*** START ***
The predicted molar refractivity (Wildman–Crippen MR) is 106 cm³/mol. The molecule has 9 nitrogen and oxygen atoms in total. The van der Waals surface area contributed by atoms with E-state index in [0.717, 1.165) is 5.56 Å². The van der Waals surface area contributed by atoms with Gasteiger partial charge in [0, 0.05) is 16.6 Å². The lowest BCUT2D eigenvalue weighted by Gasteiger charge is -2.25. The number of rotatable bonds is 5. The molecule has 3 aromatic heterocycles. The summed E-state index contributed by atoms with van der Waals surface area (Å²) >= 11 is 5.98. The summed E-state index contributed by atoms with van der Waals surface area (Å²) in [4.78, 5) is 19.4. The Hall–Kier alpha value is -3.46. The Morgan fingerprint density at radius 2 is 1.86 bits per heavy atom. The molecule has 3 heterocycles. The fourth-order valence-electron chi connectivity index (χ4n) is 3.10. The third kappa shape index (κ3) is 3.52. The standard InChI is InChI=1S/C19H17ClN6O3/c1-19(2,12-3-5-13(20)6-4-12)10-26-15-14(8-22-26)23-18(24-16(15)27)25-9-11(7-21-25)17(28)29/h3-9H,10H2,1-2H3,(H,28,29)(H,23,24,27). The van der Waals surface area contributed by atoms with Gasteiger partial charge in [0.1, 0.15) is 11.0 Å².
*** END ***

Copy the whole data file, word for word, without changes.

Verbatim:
The predicted molar refractivity (Wildman–Crippen MR) is 106 cm³/mol. The molecule has 9 nitrogen and oxygen atoms in total. The van der Waals surface area contributed by atoms with E-state index in [0.717, 1.165) is 5.56 Å². The van der Waals surface area contributed by atoms with Gasteiger partial charge in [0, 0.05) is 16.6 Å². The lowest BCUT2D eigenvalue weighted by Gasteiger charge is -2.25. The number of rotatable bonds is 5. The molecule has 3 aromatic heterocycles. The summed E-state index contributed by atoms with van der Waals surface area (Å²) >= 11 is 5.98. The summed E-state index contributed by atoms with van der Waals surface area (Å²) in [4.78, 5) is 19.4. The Hall–Kier alpha value is -3.46. The Morgan fingerprint density at radius 2 is 1.86 bits per heavy atom. The molecule has 3 heterocycles. The fourth-order valence-electron chi connectivity index (χ4n) is 3.10. The third kappa shape index (κ3) is 3.52. The standard InChI is InChI=1S/C19H17ClN6O3/c1-19(2,12-3-5-13(20)6-4-12)10-26-15-14(8-22-26)23-18(24-16(15)27)25-9-11(7-21-25)17(28)29/h3-9H,10H2,1-2H3,(H,28,29)(H,23,24,27). The van der Waals surface area contributed by atoms with Gasteiger partial charge in [0.1, 0.15) is 11.0 Å².